• Financial Institutions
  • Corporations
  • Travelers
  • Foreign Bank Note Exchange
  • International Drafts
  • International Wire Transfers
  • Global EFT
  • Foreign Check Clearing
  • Foreign Draft Issuance
  • Travel
  • Technology Companies
  • Payroll
  • Healthcare
  • Nonprofit
  • Partnerships

China Currency Concerns Grow As International Stocks Drop

Ryan August 12th, 2015
China Currency Concerns Grow As International Stocks Drop


Concerns about China's economy sent shock waves across global markets on Wednesday, shocking currency markets and crushing stocks.

The turbulence came as China devalued its currency for a second straight day, after the Chinese central bank pledged Tuesday to allow the market to play a greater role in setting the currency's value.

The yuan fell as much as 1.98% Wednesday, after Tuesday's move to weaken the currency by almost 2%.

The Chinese central bank intervened Wednesday to prop up the yuan in the last minutes of trading, according to people familiar with the matter, in an apparent effort to prevent an excessive fall in the currency.

The Stoxx Europe 600 index was down 3.0% by midafternoon in Europe, with Germany's exporter-heavy DAX index falling 3.5%.

The declines mirrored a slide across the board in Asia, where Hong Kong's Hang Seng HSNGY -3.20 % Index fell 2.4%, Japan's Nikkei 225 index dropped 1.6% and China's Shanghai Composite Index was down 1.1%.

"Markets are taking fright at the recent move in the yuan. They are afraid that it signals concern about the Chinese economy," said Mark Evans, a fund manager at THS Partners, which oversees $4.6 billion in assets.

Elsewhere in currency markets, the dollar fell against the euro and the yen as investors weighed up the potential impact of the weaker yuan on the Fed's plans to raise rates this year.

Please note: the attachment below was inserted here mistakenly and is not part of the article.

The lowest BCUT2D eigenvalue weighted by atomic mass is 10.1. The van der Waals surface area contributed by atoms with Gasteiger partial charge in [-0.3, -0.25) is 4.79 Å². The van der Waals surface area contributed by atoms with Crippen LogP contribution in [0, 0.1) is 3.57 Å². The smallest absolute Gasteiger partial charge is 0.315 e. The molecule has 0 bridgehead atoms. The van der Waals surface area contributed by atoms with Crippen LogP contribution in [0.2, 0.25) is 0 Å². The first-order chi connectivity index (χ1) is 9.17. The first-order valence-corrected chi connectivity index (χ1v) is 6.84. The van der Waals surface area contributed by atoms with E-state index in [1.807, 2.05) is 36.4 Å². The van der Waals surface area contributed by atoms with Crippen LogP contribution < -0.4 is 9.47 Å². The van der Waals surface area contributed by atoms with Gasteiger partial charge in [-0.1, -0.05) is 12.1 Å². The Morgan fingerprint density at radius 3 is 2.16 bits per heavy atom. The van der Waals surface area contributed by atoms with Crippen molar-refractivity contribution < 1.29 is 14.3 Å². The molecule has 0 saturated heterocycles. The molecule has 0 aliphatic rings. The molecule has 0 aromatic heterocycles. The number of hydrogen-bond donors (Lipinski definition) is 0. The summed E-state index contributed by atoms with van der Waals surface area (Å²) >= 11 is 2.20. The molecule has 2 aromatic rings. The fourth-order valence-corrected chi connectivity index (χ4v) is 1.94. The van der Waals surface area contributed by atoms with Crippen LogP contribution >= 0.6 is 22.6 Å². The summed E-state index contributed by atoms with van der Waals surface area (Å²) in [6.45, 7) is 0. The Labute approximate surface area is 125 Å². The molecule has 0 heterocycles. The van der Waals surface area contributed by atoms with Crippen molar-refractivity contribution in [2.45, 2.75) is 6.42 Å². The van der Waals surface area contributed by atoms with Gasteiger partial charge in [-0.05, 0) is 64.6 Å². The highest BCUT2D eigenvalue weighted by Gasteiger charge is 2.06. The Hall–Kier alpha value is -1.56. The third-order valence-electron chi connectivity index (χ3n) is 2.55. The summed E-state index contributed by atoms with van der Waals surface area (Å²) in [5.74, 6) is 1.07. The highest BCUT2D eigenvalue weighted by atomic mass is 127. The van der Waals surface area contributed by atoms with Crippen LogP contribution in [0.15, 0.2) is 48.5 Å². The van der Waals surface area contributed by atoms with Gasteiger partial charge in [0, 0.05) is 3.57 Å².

Beijing weakening the yuan will "Put the U.S. under the spotlight as being the single large economy in the world bearing the burden of an appreciating currency," said Jean Médecin, a member of the investment committee at Carmignac, which oversees €58 billion in assets.

This article originally appeared on wsj.com



Over to you

Do you believe China did the right thing by devaluating its currency? What do you think will happen to the Chinese Yuan? Share your opinion and thoughts in the comments below.

About Currency Exchange International
Currency Exchange International (CXI) is a leading provider of foreign currency exchange services in North America for financial institutions, corporations and travelers. Products and services for international travelers include access to buy and sell more than 80 foreign currencies, multi-currency cash passport’s and traveler’s cheques. For financial institutions, our services include the exchange of foreign currencies, international wire transfers, purchase and sale of foreign bank drafts, international traveler’s cheques, and foreign cheque clearing through the use of CXI’s innovative CEIFX web-based FX software https://www.ceifx.com.